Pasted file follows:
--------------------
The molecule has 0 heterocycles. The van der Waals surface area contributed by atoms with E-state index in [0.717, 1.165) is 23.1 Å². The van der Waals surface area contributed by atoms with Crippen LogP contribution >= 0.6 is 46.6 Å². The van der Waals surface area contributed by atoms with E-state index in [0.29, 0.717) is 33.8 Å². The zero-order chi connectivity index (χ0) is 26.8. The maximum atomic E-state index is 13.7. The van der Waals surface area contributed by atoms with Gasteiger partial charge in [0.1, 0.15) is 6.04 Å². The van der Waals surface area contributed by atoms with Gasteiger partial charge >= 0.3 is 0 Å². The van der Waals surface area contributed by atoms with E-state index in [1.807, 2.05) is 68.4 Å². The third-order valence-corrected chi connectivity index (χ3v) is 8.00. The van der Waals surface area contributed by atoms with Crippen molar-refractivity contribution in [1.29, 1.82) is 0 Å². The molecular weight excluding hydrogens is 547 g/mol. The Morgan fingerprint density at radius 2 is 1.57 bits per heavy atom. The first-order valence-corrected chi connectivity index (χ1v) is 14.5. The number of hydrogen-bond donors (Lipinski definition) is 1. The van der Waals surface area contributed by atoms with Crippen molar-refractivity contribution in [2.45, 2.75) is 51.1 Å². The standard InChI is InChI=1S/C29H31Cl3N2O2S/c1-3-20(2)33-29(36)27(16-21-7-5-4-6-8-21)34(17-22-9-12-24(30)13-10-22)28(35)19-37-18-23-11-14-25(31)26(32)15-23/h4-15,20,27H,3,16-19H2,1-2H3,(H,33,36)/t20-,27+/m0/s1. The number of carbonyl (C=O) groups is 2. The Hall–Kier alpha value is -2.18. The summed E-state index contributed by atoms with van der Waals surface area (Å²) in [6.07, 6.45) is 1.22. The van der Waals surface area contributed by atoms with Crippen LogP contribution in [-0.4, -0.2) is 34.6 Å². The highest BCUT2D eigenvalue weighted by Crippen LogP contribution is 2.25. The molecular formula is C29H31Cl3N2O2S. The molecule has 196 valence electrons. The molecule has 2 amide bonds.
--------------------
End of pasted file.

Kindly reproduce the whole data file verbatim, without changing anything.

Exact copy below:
The molecule has 0 heterocycles. The van der Waals surface area contributed by atoms with E-state index in [0.717, 1.165) is 23.1 Å². The van der Waals surface area contributed by atoms with Crippen LogP contribution >= 0.6 is 46.6 Å². The van der Waals surface area contributed by atoms with E-state index in [0.29, 0.717) is 33.8 Å². The zero-order chi connectivity index (χ0) is 26.8. The maximum atomic E-state index is 13.7. The van der Waals surface area contributed by atoms with Gasteiger partial charge in [0.1, 0.15) is 6.04 Å². The van der Waals surface area contributed by atoms with Gasteiger partial charge >= 0.3 is 0 Å². The van der Waals surface area contributed by atoms with E-state index in [1.807, 2.05) is 68.4 Å². The third-order valence-corrected chi connectivity index (χ3v) is 8.00. The van der Waals surface area contributed by atoms with Crippen molar-refractivity contribution in [1.29, 1.82) is 0 Å². The molecular weight excluding hydrogens is 547 g/mol. The Morgan fingerprint density at radius 2 is 1.57 bits per heavy atom. The first-order valence-corrected chi connectivity index (χ1v) is 14.5. The number of hydrogen-bond donors (Lipinski definition) is 1. The van der Waals surface area contributed by atoms with Crippen molar-refractivity contribution in [2.45, 2.75) is 51.1 Å². The standard InChI is InChI=1S/C29H31Cl3N2O2S/c1-3-20(2)33-29(36)27(16-21-7-5-4-6-8-21)34(17-22-9-12-24(30)13-10-22)28(35)19-37-18-23-11-14-25(31)26(32)15-23/h4-15,20,27H,3,16-19H2,1-2H3,(H,33,36)/t20-,27+/m0/s1. The number of carbonyl (C=O) groups is 2. The Hall–Kier alpha value is -2.18. The summed E-state index contributed by atoms with van der Waals surface area (Å²) in [6.07, 6.45) is 1.22. The van der Waals surface area contributed by atoms with Crippen LogP contribution in [-0.4, -0.2) is 34.6 Å². The highest BCUT2D eigenvalue weighted by Crippen LogP contribution is 2.25. The molecular formula is C29H31Cl3N2O2S. The molecule has 196 valence electrons. The molecule has 2 amide bonds.